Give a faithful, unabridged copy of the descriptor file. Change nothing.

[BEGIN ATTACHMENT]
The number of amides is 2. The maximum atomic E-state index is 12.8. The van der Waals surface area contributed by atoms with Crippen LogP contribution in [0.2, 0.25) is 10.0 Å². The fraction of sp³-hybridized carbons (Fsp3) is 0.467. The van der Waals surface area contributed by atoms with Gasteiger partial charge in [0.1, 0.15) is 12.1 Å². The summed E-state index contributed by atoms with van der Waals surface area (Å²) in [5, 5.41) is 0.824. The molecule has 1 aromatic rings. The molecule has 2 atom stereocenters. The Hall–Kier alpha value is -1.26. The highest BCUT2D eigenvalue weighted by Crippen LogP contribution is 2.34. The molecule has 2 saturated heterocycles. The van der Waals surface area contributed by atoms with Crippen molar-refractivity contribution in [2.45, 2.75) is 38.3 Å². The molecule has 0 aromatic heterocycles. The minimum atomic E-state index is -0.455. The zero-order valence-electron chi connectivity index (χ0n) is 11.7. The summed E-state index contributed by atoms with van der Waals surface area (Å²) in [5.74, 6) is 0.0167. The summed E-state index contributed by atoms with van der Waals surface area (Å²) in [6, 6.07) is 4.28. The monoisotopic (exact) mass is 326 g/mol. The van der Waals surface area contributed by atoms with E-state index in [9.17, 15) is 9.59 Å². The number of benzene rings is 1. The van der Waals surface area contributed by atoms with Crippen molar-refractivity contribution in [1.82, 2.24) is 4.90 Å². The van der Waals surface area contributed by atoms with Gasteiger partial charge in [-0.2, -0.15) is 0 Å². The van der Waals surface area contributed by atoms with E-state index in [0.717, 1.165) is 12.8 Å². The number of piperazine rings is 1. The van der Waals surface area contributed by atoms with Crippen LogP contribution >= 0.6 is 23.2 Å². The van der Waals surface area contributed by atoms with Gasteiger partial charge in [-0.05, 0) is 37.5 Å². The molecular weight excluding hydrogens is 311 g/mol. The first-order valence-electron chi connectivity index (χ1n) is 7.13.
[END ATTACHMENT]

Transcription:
The number of amides is 2. The maximum atomic E-state index is 12.8. The van der Waals surface area contributed by atoms with Crippen LogP contribution in [0.2, 0.25) is 10.0 Å². The fraction of sp³-hybridized carbons (Fsp3) is 0.467. The van der Waals surface area contributed by atoms with Gasteiger partial charge in [0.1, 0.15) is 12.1 Å². The summed E-state index contributed by atoms with van der Waals surface area (Å²) in [5, 5.41) is 0.824. The molecule has 1 aromatic rings. The molecule has 2 atom stereocenters. The Hall–Kier alpha value is -1.26. The highest BCUT2D eigenvalue weighted by Crippen LogP contribution is 2.34. The molecule has 2 saturated heterocycles. The van der Waals surface area contributed by atoms with Crippen molar-refractivity contribution in [2.45, 2.75) is 38.3 Å². The molecule has 0 aromatic heterocycles. The minimum atomic E-state index is -0.455. The zero-order valence-electron chi connectivity index (χ0n) is 11.7. The summed E-state index contributed by atoms with van der Waals surface area (Å²) in [5.74, 6) is 0.0167. The summed E-state index contributed by atoms with van der Waals surface area (Å²) in [6, 6.07) is 4.28. The monoisotopic (exact) mass is 326 g/mol. The van der Waals surface area contributed by atoms with E-state index in [9.17, 15) is 9.59 Å². The number of benzene rings is 1. The van der Waals surface area contributed by atoms with Crippen molar-refractivity contribution in [1.82, 2.24) is 4.90 Å². The van der Waals surface area contributed by atoms with Gasteiger partial charge in [-0.2, -0.15) is 0 Å². The van der Waals surface area contributed by atoms with E-state index in [0.717, 1.165) is 12.8 Å². The number of piperazine rings is 1. The van der Waals surface area contributed by atoms with Crippen LogP contribution >= 0.6 is 23.2 Å². The van der Waals surface area contributed by atoms with Gasteiger partial charge in [-0.05, 0) is 37.5 Å². The molecular weight excluding hydrogens is 311 g/mol. The first-order valence-electron chi connectivity index (χ1n) is 7.13.